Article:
Born on 14 January, 1932, Ian Wooldridge was educated at Brockenhurst Grammar School. Despite leaving with just two O-levels in English and Art, he went on to become the most prestigious sports journalist of his era - if not of all time. His first job was with the New Milton Advertiser, but his talent saw him swiftly moving on to greater things and after spells at the Bournemouth Times, the News Chronicle and Sunday Dispatch, he found his spiritual home at the Daily Mail in 1961 where he remained until his death in 2007.The accolades to his prodigious talent are seemingly endless: winner of the British Press Awards' Columnist of the Year in 1975 and 1976; four times winner of Sportswriter of the Year Award- 1972, 1974, 1981 and 1989; Sports Council Sportswriter of the Year in 1987, 1988 and 1996; and the Sports Council's Sports Feature Writer of the Year in 1991 and 1997. In 2006 he won the London Press Club's Edgar Wallace Award for his lifetime's contribution to journalism. As well as his articles he made television documentaries for the BBC, and wrote six books: Cricket, Lovely Cricket (1963); Mary P with Mary Peters (1974); MCC: the Autobiography of a Cricketer with Colin Cowdrey (1976); The Best of Wooldridge (1978); Travelling Reserve (1982); and Sport in the Eighties (1989).He married married twice - to Veronica Churcher in 1957 with whom he had three sons, and then to Sarah Chappell Lourenço in 1980, his wife for the rest of his life.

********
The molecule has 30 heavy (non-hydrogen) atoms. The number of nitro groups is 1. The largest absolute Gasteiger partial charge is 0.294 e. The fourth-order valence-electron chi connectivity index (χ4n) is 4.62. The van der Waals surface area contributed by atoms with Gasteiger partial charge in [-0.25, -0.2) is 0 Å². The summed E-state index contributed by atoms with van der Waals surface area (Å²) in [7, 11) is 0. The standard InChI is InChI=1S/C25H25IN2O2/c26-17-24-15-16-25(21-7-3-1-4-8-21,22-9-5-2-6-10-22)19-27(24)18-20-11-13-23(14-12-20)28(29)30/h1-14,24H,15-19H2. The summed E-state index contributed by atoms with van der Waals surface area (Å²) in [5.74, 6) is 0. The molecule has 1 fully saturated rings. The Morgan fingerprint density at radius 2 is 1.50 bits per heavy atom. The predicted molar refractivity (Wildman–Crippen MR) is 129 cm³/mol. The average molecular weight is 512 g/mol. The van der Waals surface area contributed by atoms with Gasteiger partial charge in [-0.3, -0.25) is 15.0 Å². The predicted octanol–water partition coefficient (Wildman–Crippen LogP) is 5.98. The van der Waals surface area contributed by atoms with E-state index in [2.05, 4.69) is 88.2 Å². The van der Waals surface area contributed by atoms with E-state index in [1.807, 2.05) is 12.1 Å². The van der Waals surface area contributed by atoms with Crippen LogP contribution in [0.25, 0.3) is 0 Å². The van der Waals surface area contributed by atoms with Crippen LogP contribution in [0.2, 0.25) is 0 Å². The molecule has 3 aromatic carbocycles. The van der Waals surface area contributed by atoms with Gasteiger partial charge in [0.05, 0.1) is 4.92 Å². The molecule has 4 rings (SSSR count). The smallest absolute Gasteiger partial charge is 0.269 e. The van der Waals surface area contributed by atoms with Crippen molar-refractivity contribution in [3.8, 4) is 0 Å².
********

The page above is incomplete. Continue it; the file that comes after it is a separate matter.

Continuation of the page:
Sally Worboyes was born and grew up in Stepney with four brothers and a sister, and she brings some of the raw history of her own family background to her East End sagas. She now lives in Norfolk with her husband, with whom she has three grown-up children. She has written several plays which have been broadcast on Anglia Television and Radio Four. She also adapted her own play and novel, WILD HOPS, as a musical, The Hop Pickers.
Lucy Worsley is an historian, author, curator and television presenter. Lucy read history at New College, Oxford and worked for English Heritage before becoming Chief Curator at the charity Historic Royal Palaces. She also presents history programmes for the BBC, and her bestselling books include Jane Austen at Home, A Very British Murder: The Curious Story of how Crime was Turned into Art, If Walls Could Talk: An Intimate History of the Home, Courtiers: the Secret History of the Georgian Court and Cavalier: The Story of a 17th century Playboy.
Andrea Wulf was born in India, moved to Germany as a child, and now lives in England. She is the author of several acclaimed books. The Brother Gardeners won the American Horticultural Society Book Award and was long-listed for the Samuel Johnson Prize. Her book Founding Gardeners was on the New York Times bestseller list. Andrea has written for many newspapers including the Guardian, LA Times and New York Times. She was the Eccles British Library Writer in Residence 2013 and a three-time fellow of the International Center for Jefferson Studies at Monticello. She appears regularly on TV and radio.